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Like my mother used to say…: Why the President isn’t so bad

President Bush has been granted a last wish, blindfolded and put in front of a firing squad.

In the wake of Hurricane Katrina, Bush’s critics have taken aim at his untimely reaction and appointment of FEMA director Michael Brown through the age-old buddy system.

There’s no denying that the president’s actions (or inactions) were embarrassing to the people who put him in office.

However, while criticizing our leaders and government is a civil right that should be exercised, judgment must always be informed and contextualized.

Think about what your mother used to say: “Don’t point! When you point at someone you have four fingers pointing back at you!”

President Bush has brought the American people through some of the most turbulent times in our country’s history.

In his first term, Bush had to address the largest terrorist attack ever on American soil. Then, with the permission of the people, the president invaded Iraq and sparked a conflict that seems to have no resolution in sight. As if that wasn’t enough, Hurricane Katrina wiped out New Orleans, becoming one of the most devastating natural disasters the U.S. has ever seen.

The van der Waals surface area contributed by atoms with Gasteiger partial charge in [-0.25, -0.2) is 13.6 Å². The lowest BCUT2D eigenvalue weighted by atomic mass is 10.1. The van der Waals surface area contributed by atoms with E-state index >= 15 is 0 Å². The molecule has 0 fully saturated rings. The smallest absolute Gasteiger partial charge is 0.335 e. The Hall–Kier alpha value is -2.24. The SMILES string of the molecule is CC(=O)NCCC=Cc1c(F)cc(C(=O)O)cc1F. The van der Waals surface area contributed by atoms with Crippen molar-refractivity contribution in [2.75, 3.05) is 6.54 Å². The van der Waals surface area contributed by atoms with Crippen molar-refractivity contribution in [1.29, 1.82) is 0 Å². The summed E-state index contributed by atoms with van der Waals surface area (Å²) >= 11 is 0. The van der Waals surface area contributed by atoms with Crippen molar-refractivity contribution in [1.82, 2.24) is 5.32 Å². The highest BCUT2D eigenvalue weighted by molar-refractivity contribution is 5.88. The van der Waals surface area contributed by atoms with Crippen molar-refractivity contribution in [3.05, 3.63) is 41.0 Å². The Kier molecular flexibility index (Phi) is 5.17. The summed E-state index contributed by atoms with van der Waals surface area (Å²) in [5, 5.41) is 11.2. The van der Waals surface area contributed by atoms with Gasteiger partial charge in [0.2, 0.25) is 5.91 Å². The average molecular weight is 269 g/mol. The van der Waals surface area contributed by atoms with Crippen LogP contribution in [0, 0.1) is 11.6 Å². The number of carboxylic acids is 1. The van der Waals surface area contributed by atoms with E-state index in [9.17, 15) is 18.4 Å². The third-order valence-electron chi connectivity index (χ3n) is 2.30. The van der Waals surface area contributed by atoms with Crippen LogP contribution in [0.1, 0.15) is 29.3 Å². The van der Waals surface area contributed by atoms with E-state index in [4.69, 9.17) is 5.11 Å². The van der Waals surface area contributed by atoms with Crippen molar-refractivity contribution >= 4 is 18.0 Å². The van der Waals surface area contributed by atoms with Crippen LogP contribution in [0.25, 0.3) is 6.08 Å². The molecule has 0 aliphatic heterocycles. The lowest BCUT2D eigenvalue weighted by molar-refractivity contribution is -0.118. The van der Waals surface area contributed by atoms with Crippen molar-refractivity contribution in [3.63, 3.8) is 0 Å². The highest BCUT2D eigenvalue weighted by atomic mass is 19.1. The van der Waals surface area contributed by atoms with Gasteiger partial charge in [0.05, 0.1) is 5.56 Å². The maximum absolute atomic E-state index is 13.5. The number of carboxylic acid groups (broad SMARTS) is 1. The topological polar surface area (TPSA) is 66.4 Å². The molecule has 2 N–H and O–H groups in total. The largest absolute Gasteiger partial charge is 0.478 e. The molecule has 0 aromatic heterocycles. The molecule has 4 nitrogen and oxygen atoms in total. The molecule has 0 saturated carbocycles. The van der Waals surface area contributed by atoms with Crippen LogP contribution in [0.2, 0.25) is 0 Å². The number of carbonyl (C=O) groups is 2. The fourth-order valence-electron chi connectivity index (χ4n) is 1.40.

After Hurricane Katrina passed, the country realized the devastation could not be handled on a local level. The blame game then went into full force.

Bush was held responsible for not reacting in a timely manner to help those stranded in New Orleans.

According to his detractors, it took three days for Bush to send help and address the issue with the gusto it deserved.

But what’s interesting, or perhaps disappointing, is that it seemed to take some of the Eastern community well over a week.

I am not discounting the donations made during chapel and other fundraising efforts, but I was let down by, what I felt, was a lack of discussion.

During a public relations class, my professor showed a CNN news clip with houses underwater and throngs of deserted people trying to survive at the Superdome and convention center.

It was obvious that some students had been completely oblivious that a hurricane, much less a category four monster, had ravaged the city.

As a student, I understand that it’s easy to get wrapped up in college life and that one can almost forget the outside world. But I also think we need to actively seek out important information.

Those who do not educate themselves and think critically about their role in society and in government have enabled Bush to act without consequence.

Obviously, the president has access to more information than we do, and, ultimately, he is responsible for his actions.

But if we expect President Bush to be knowledgeable, active and effective, then we should hold ourselves to the same standards.

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